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    I might be a little biased (look at the screenname), but the Beretta CX4 Storm in .40 or .45 ACP (I have the .45) is an awesome weapon. I see it as an answer to those wild animal/armed opponent encounters. Lightweight, quick on target, and when equipped with the optics of your choice (I prefer the EoTech HWS, which is my next purchase) leaves you with both eyes open targeting, a big plus when periphrial (sp?) vision is a must. I have a 2.5" shot group with iron sights at 50 yards...standing, kneeling, and prone...lethal enough for me.

    Personal bonus...it works out well with my sidearm, which is the same caliber. .45 will knock down or put a dent into most anything I'll encounter.
     
  6. Brent L

    Brent L New Member

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    45_ storm. You might have a hard time bringing down a quail or grouse with your carbine, in.40 or.45, and you might be a little over-gunned for squirrels and rabbits, unless head shots are taken. You're OK if that deer is within 50 yards...but.....

    Sustenance......
     
  7. MOLON LABE

    MOLON LABE New Member

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    Ultimate survival long gun???

    I would choose one of my MINI-14's. Plenty enough for game up to deer and really good for engaging unfriendlies, if needs be.

    My 2c worth,

    Jeff
     
    sandog likes this.
  8. 45_Storm

    45_Storm Guest

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    Good points brent. I wasn't looking at it from that perspective...I was looking it it for all around survival/defense....maybe I misunderstood the original topic.
     
  9. Burt Gummer

    Burt Gummer Member

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    While one can carry .22 ammo easily and a lot in a rucksack tbh I would lean towards an AR-15 chambered in .223/5.56. The reason being after the army or NG is defeated there will be a lot of .223/5.56 to be scavenged on the battlefield. At the compound though I have a couple of back ups. A Winchester Model 70 chambered in .375 H&H and one in .458 SoCom. Not to mention a Winchester 1200 Defender w/pistol grip.
     
  10. freefall

    freefall Well-Known Member

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    I have a Savage 24 in .22/20ga that kept 4 of us fed on a week-long bushwacking trip in the Peters/Dutch Hills about 30 miles northwest of Talkeetna.
    I would rather the rifle barrel was .22 Hornet.
     
  11. BVAL

    BVAL Well-Known Member

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    I have a Savage 24 camper. Reamed the the upper 22lr. to 22mag. Bottom barrel is 20ga.
    Extra ammo for both are inside the butt stock, sliding metal door pivots to one side to gain access to said ammo. It also stores broke down inside a two pocket case that came with it. Most of the time, this little package has been in some truck that I am in. Been doing that almost 40 years.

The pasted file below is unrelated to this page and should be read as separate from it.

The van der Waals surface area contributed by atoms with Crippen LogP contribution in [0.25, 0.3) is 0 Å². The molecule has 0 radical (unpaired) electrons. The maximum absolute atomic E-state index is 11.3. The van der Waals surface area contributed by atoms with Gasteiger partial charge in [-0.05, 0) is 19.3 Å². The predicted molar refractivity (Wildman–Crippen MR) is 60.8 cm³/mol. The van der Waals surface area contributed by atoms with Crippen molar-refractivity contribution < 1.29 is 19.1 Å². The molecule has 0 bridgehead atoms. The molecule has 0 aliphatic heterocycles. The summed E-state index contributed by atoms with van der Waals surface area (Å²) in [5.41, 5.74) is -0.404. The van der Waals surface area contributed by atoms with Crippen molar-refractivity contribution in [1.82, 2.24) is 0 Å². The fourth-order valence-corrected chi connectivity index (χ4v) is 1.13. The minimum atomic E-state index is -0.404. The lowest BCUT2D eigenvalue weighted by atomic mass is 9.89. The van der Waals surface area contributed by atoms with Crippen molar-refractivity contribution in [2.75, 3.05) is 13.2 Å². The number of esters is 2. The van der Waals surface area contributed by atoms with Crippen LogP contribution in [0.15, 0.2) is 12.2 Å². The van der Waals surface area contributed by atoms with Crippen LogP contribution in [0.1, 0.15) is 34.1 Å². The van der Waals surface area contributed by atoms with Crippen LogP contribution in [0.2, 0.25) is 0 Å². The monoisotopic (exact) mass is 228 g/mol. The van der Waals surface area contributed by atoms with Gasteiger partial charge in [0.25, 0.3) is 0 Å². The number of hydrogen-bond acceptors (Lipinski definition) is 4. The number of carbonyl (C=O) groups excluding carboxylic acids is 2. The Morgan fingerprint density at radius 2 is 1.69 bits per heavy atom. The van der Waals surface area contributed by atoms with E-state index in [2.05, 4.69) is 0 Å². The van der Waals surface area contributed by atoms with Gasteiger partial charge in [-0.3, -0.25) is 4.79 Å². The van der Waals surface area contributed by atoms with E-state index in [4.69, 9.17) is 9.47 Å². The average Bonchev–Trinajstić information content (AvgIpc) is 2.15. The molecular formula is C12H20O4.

And yes, during my young days, I also had and used the Charter Arms AR-7. Half knowing now, I wish I still owned the AR-7. I have also been looking at the Henry AR-7, could be one in the collection by the end of the year. Might just leave that one in the wife's truck.
     
    Last edited: Apr 19, 2019
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  12. sheepdawg

    sheepdawg Well-Known Member Supporter

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    Big time zombie thread.:confused:
     
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  13. freefall

    freefall Well-Known Member

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    I thought the larger diameter bullet of the .22 mag would cause dangerous pressure in a barrel bored for .22 lr?
     
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  14. freefall

    freefall Well-Known Member

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    Whats wrong with reviving old threads?
     
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  15. sheepdawg

    sheepdawg Well-Known Member Supporter

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    Didn't say there was anything wrong with it. It's nearly 12 years old though, don't you find that interesting? Man that took some hunting.
     
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  16. EclecticShooter

    EclecticShooter Well-Known Member

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    I like my Winchester 9422 for this use. Plenty of capacity and can be fired rapidly if need be. Downside is loading process is slow and requires handling loose ammo.
     
  17. locutus

    locutus Well-Known Member Supporter

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    Savage 24., .30-30 over 12 ga. 3 inch mag.

    The .30-30 barrel can be used with full power .30-30 or with low velocity cast lead loads, and the 12 ga with anything from 2 3/4 lo-brass birdshot to 3 inch 000 Buck or slugs.

    But the gun I would prefer is still my Colt LE6940, AR-15M4 with ACOG. Cottontails, to deer to pukes. Very versatile.
     
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  18. oO_Rogue_Oo

    oO_Rogue_Oo Well-Known Member

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    Since this thread started there is a newcommer to this space; the 10-22 takedown.

    I've owned a few AR-7 s and never cared for the quality and have since sold them all. I recently bought a 10-22 takedown but have not had a chance yet to take it out and put it through its paces. It has potential though.
     
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  19. Chainfire

    Chainfire Well-Known Member Supporter

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    I am not sure what makes a rifle a "survival rifle," but SKS and a couple of extras for spare parts would be a good, all round piece.
     
  20. freefall

    freefall Well-Known Member

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    Does anybody ever read the original posts on these things or just read the title and spout off the first thought?